OLYMPIA, Wash. — This week nonprofit groups that serve victims of sexual assault and domestic violence in Washington are breathing a sigh of relief after funding was approved in the state budget to help supplement federal cuts.
The groups found out in December that they would be facing a 23% cut in federal funding that goes into effect July 1, which is why they called on the state to help fill the gap.
“That is such a volatile funding source, it changes year to year,” said Emily Stone, the public policy director for the Washington State Coalition Against Domestic Violence, referring to the federal funding. “It looks drastically different from year to year. So again, it's really hard for programs to plan."
After finding out there would be less federal funding, they got the news that additional funding for these resources was not included in Governor Jay Inslee’s budget for 2023-2025.
“It was scary, I was disappointed, I was frustrated,” said Emily Stone.
Emily said this lack of funding concerned her because she sees firsthand how nonprofits she works with are already struggling to keep up with inflationary costs and increased demand for services.
“There were threats of programs having to close their doors and that was absolutely going to be the case without any additional funding,” said Emily Stone.
Multiple groups that support crime victims came together to request a total of $132 million in the state budget for the next two years. The budget ended up with $50.8 million being allocated for these services, which the groups are thankful for. Just more than $43 million of that funding is one-time funding to supplement the federal cuts.
“We're really grateful for that kind of short-term fix while we look at long-term solutions,” said Emily Stone.
Included in the $50.8 million, was an ongoing funding increase for domestic violence services. Emily said this was the first increase in 15 years. The ongoing funding increased from $6 million per year to $10 million per year.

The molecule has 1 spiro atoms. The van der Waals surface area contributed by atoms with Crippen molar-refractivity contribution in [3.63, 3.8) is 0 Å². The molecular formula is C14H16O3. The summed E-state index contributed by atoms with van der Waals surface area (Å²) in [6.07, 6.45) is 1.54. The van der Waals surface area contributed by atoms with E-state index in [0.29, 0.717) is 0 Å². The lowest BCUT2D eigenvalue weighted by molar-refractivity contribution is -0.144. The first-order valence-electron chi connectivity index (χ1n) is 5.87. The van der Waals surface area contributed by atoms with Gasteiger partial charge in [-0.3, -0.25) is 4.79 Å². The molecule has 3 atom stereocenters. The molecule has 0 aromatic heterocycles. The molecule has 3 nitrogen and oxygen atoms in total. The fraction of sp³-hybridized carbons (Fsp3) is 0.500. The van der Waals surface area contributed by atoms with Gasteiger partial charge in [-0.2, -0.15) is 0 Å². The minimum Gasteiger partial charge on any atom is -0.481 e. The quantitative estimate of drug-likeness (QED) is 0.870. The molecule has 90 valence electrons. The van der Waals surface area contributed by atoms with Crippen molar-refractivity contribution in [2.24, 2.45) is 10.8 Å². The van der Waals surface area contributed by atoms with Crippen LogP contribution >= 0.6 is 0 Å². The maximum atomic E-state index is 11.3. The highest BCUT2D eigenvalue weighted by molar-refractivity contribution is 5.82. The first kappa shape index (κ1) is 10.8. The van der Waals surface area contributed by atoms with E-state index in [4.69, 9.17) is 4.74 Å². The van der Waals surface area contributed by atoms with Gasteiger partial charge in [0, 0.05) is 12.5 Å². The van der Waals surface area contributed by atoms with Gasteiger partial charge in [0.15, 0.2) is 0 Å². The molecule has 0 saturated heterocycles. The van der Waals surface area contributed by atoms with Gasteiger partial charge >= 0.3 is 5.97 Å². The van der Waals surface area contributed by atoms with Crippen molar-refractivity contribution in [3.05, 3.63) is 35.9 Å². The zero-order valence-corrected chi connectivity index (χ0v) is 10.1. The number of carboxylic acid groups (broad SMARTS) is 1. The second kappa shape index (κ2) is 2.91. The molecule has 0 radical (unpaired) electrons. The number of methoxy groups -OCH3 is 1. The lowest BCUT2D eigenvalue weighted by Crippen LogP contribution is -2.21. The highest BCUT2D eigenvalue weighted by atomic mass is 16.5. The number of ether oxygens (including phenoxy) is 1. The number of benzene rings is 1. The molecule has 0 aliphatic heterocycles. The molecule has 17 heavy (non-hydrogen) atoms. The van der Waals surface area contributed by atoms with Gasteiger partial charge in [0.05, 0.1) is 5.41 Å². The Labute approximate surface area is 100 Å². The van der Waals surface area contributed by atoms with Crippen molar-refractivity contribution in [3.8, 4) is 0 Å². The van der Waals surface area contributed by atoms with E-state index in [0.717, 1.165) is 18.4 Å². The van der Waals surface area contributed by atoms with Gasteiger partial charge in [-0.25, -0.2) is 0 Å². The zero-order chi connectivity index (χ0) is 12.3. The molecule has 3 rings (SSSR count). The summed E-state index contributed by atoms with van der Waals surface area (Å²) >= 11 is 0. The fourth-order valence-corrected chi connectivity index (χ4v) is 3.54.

Emily said sexual assault services did not see an increase in ongoing funding, but Mary Ellen Stone, the CEO of the King County Sexual Assault Resource Center, said they are thankful for the one-time funding. Mary Ellen Stone said this funding will hopefully allow them to keep up with the increased demand for services they are seeing.
“We’re seeing greatly increased mental health needs for young people, we're seeing court backlogs,” said Mary Ellen Stone. “You know, resource line calls are very high, so the needs are out there.”
The legislature did decide to fund a work group to figure out the best ways the state can ensure resources and funding are available to help survivors of gender-based violence in the future.
“We can do a lot better than this,” said Mary Ellen Stone. “So, there's going to be a group setting up, presumably sometime late summer, early fall, to really start looking at what we should be doing so that we're not in this place year after year?"
Both groups hope to see funding for survivors of sexual assault and domestic violence be a priority in the future.
“We're incredibly grateful that there is some additional funding in the budget,” said Emily Stone. “We know that there's still more work to do, but we're so grateful for the legislature stepping up and investing in these critical services.”
The group formed to brainstorm ideas to support survivors of gender-based violence will make recommendations for the 2025 legislative session.
If you or someone you know has experienced sexual assault, free and confidential help and information is available seven days a week. Call King County Sexual Assault Resource Center's 24-hour Resource Line at 1.888.99.VOICE (1.888.998.6423).
For more resources on domestic violence, click here.